:: adventure :: New Zealand part 3 :: fiordland

“So lovely was the loneliness of a wild lake.” ~ Edgar Allan Poe 

The Doubtful Sound awes you with its scale and beauty.
Vertiginous mountains rise straight out of the water, clouds hovering their tops, smothered in thick rainforest of fern and podocarp trees. Sheer cliffs at sharp angles stoically impose their presence, often with waterfalls starting so high that the water becomes mist on before it reaches the ground.

It’s magical here. Mystical even. A place that has essentially remained unchanged since it was discovered by Lieutenant James Cook in 1770. After months of exploration up and down the entangled waters that snake their way into the mountains and sub-aquatic valleys of the South Island’s fiords, Cook was doubtful he’d be able to find his way back to the ocean from this maze of epic but rugged waterlogged beauty. He named it Doubtful Harbour.

It’s so calm and peaceful. On average it’s 400m deep (1300ft), and with protection from off & on shore winds, it’s surface is often glassy and mirror-flat. Because it’s logistically difficult to get to, tourist numbers are minimal with only a few boats sailing it’s expanse at any one time. We didn’t see another boat the 4 hours we sailed The Sound’s pristine waters.

It’s status as marine & nature reserve ensure the only inhabitants are dolphins, fur seals, native birds like the kiwi, weta and morepork and the world’s rarest little penguin the Fiordland Crested Penguin. We stopped for a while and saw this beautiful little couple…

We cruise aboard Real Journey’s Patea Explorer. It’s freezing outside, the mix of wind from sailing across the water and the light rain whipping around us boring through the layers of clothing and chilling us to the bone. But it makes for a more authentic experience; us in the elements, engulfed by the wildness and remoteness of The Sound.  

The captain announces that we’re anchoring at a sound reserve for a few minutes to experience the true nature of Doubtful Sound’s moniker ‘Sounds of Silence’. I can’t quite explain the experience of pure silence from static noise. Bobbing aboard a boat in the middle of a mirror lake, surrounded by 4,000ft of forested mountain walls, with only the occasional call of a bird and the distant rush of a waterfall is incredible. Your ears ring in the silence, your throat catches and your chest aches with pure wonder. It’s soulful.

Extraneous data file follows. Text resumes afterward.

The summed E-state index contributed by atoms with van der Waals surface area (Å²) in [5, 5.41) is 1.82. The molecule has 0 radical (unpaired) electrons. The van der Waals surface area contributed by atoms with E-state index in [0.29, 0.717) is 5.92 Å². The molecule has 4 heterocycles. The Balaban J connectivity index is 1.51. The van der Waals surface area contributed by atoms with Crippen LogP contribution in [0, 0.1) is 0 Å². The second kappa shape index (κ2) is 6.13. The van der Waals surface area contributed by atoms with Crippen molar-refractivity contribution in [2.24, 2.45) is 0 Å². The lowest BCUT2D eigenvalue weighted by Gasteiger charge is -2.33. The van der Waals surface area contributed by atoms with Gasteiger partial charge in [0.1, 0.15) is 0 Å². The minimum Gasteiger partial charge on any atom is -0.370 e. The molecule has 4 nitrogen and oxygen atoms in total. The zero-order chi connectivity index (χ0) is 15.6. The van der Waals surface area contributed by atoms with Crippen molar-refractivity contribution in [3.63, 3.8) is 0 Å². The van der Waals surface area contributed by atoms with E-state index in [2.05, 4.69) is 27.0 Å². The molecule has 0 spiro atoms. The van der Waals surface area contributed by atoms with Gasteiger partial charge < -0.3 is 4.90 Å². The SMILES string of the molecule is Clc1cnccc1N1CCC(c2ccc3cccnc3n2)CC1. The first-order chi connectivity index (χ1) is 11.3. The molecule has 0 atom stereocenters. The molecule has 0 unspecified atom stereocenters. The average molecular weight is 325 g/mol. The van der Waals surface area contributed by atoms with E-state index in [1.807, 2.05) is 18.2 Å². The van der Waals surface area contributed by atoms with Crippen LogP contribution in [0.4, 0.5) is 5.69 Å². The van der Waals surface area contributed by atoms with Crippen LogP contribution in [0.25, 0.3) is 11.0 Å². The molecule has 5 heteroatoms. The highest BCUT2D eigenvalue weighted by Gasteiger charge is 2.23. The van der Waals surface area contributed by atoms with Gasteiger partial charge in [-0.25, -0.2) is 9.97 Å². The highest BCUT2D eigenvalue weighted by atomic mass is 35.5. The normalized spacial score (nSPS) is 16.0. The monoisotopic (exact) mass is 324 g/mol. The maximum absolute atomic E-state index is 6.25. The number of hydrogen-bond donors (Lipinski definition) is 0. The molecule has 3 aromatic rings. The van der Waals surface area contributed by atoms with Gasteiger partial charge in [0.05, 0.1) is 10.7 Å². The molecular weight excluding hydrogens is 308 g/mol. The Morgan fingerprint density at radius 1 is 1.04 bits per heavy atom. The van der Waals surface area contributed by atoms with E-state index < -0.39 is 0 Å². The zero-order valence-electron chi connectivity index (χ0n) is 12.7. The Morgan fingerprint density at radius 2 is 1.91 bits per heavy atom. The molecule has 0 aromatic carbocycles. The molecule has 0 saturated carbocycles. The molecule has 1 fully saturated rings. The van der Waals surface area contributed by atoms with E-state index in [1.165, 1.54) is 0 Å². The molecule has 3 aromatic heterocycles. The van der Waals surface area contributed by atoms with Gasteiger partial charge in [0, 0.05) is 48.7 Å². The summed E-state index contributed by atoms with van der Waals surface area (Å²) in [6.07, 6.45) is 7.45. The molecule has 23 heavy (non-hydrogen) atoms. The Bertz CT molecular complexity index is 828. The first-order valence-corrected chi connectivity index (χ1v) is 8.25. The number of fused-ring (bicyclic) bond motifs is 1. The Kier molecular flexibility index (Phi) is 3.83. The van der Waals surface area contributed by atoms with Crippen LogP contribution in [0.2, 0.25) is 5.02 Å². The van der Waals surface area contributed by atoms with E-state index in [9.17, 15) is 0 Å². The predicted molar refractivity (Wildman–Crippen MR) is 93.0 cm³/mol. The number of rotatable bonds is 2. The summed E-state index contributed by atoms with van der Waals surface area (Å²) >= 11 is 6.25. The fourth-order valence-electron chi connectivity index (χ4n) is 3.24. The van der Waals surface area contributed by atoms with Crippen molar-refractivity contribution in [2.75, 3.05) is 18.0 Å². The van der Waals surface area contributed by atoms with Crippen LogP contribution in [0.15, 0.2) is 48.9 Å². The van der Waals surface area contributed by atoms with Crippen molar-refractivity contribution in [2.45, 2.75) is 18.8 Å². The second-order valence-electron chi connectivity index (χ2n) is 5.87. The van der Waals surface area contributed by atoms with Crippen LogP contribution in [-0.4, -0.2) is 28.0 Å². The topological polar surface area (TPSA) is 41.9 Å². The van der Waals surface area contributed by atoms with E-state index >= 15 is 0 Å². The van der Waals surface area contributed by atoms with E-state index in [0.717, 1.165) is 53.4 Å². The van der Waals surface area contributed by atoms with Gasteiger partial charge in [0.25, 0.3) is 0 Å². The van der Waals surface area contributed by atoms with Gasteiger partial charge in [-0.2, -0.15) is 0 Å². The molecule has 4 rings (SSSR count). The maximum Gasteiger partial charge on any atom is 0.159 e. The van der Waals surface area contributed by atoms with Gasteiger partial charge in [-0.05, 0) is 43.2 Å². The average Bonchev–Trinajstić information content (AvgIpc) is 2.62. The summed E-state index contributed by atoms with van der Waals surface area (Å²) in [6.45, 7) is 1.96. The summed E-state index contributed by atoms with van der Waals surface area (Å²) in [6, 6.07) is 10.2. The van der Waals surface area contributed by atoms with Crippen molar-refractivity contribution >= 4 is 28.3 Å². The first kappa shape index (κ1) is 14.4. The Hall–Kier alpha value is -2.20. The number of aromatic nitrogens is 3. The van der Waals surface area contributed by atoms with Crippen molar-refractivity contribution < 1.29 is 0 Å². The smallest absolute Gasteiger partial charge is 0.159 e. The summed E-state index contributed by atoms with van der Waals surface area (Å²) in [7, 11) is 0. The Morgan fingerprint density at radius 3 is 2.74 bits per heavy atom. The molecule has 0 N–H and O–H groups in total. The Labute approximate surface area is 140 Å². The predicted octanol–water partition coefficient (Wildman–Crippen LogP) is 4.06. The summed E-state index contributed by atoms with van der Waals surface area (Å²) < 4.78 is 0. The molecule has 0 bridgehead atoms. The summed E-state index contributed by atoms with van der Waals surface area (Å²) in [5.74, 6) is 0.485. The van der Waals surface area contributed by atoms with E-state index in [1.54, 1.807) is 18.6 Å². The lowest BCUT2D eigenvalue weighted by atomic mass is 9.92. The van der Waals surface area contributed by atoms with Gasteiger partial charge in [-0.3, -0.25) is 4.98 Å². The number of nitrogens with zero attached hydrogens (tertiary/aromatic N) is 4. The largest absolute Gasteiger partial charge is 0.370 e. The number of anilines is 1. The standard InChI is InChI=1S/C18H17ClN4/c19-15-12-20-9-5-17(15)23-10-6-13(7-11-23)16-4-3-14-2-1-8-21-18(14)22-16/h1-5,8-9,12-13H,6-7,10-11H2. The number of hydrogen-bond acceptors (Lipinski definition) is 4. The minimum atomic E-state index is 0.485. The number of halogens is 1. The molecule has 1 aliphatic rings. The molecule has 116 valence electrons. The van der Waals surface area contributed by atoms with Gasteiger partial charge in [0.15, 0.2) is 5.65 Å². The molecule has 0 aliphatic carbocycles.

If you get a chance, you need to experience this place for yourself.

***

We stay in the closest town, a 2 hour journey by boat & bus, nestled on the shore of NZ’s second largest lake, in the peaceful little town of Te Anau.

We stay at a little motel; Lakeside Motel and Apartments, our room is on the ground floor that looks out to the most amazing view, below.


 The motel owners really love their garden and all their care is evident, the trees are neatly pruned, the grass is short and intensely green and the tulips are an explosion of colour; a welcome contrast against they endless grey-blue of the lake and surrounding mountains.

The first night we eat at a little pizza place where the owner’s 12 year old son pours our beers from the bar tap, and the food is simple but homey and welcoming. The next night we have take-away fish’n’chips sitting on the dock overlooking the waves and watching the day’s last rays of sun shimmer on their rippling peaks. It’s a quiet town, simple in its beauty and lovely how it doesn’t try to be anything flashy.


 It’s the gateway to one of the most transcendent places on earth, so it doesn’t need to be.

***

Read [Part 1] or [Part 2]

//all photos my own//

:: adventure :: New Zealand part 3 :: fiordland

“So lovely was the loneliness of a wild lake.” ~ Edgar Allan Poe 

The Doubtful Sound awes you with its scale and beauty.
Vertiginous mountains rise straight out of the water, clouds hovering their tops, smothered in thick rainforest of fern and podocarp trees. Sheer cliffs at sharp angles stoically impose their presence, often with waterfalls starting so high that the water becomes mist on before it reaches the ground.